Anonymous said...

This is a very well written article, and you provide so,e interesting insights. However I think that you are wrong to brush off the issue of ownership as an 'excuse'. I think that the uncertainty permeates every member of staff at the club, every player at the club and every fan in the Kop, and unsettles everybody to the extent where they cannot perform to the required standard. Of course you were correct to identify mediocrity as problem, however the club doesn't have the money to bring in real talent. I think that Roy is a shrewd manager who did a fantastic job at Fulham in bringing in talent for next to nothing (Hangeland and Schwarzer come to mind), and given time he will be able to do the same at Liverpool.

I think you should have also expanded on Joe Cole, who I believe was a brilliant piece of business. And the fact that you listed Carragher and Kuyt as players who would command a place in any starting 11 in the premiership is laughable. Carragher plays at Championship level, and Kuyt has fantastic work rate, but is insufficient technically.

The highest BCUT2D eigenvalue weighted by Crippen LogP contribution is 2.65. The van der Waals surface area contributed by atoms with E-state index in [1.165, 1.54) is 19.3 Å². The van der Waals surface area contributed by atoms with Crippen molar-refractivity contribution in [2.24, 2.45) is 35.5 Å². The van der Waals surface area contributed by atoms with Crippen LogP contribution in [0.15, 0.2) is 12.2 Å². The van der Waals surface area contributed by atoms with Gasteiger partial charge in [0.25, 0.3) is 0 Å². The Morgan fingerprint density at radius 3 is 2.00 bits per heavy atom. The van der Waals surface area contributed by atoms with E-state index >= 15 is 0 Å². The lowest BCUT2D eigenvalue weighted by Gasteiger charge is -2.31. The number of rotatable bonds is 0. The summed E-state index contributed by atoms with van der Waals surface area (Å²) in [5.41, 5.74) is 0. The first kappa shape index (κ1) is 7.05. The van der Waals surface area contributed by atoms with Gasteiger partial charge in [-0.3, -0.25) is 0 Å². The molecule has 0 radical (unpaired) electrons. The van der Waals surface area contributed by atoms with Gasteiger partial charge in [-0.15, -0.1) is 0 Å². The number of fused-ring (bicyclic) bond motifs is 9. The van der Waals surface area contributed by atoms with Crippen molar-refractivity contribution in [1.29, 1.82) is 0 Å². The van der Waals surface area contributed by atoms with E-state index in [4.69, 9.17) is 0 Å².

Anonymous said...

Thanks for the comments - I guess most of my frustration (being a Liverpool fan) is that a lot of the players don't seem to understand how lucky they are to be at such a historic club. I agree that uncertainty in the boardroom can be unsettling - but some of the players do just need to get their heads down. I think in the era of big transfers and players talking about the ambition of their team - it's easy to just elect to jump ship in the transfer window rather than knuckle down and restore some pride for those paying your wages - as with Rooney recently.

In regards to the other point - I did say that Carragher and Kuyt would get into 'almost' any other Premier League team!